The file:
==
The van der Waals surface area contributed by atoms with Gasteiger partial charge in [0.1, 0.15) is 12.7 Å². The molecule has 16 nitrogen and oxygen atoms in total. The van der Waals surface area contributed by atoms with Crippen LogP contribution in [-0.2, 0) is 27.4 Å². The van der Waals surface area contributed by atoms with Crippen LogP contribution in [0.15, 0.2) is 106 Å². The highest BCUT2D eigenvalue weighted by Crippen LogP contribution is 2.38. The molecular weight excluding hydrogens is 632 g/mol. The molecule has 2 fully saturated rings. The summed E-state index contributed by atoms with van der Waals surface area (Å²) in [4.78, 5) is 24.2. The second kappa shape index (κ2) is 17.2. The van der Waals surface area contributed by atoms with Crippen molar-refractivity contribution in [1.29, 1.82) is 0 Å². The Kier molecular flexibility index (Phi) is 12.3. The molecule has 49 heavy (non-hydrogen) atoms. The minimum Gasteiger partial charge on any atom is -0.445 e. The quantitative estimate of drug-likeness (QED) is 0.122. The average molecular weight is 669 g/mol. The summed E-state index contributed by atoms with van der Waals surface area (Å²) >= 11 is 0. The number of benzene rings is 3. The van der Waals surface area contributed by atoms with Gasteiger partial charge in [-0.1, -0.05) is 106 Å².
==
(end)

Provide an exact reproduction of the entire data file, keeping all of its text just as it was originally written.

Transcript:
The van der Waals surface area contributed by atoms with Gasteiger partial charge in [0.1, 0.15) is 12.7 Å². The molecule has 16 nitrogen and oxygen atoms in total. The van der Waals surface area contributed by atoms with Crippen LogP contribution in [-0.2, 0) is 27.4 Å². The van der Waals surface area contributed by atoms with Crippen LogP contribution in [0.15, 0.2) is 106 Å². The highest BCUT2D eigenvalue weighted by Crippen LogP contribution is 2.38. The molecular weight excluding hydrogens is 632 g/mol. The molecule has 2 fully saturated rings. The summed E-state index contributed by atoms with van der Waals surface area (Å²) in [4.78, 5) is 24.2. The second kappa shape index (κ2) is 17.2. The van der Waals surface area contributed by atoms with Crippen molar-refractivity contribution in [1.29, 1.82) is 0 Å². The Kier molecular flexibility index (Phi) is 12.3. The molecule has 49 heavy (non-hydrogen) atoms. The minimum Gasteiger partial charge on any atom is -0.445 e. The quantitative estimate of drug-likeness (QED) is 0.122. The average molecular weight is 669 g/mol. The summed E-state index contributed by atoms with van der Waals surface area (Å²) >= 11 is 0. The number of benzene rings is 3. The van der Waals surface area contributed by atoms with Gasteiger partial charge in [-0.1, -0.05) is 106 Å².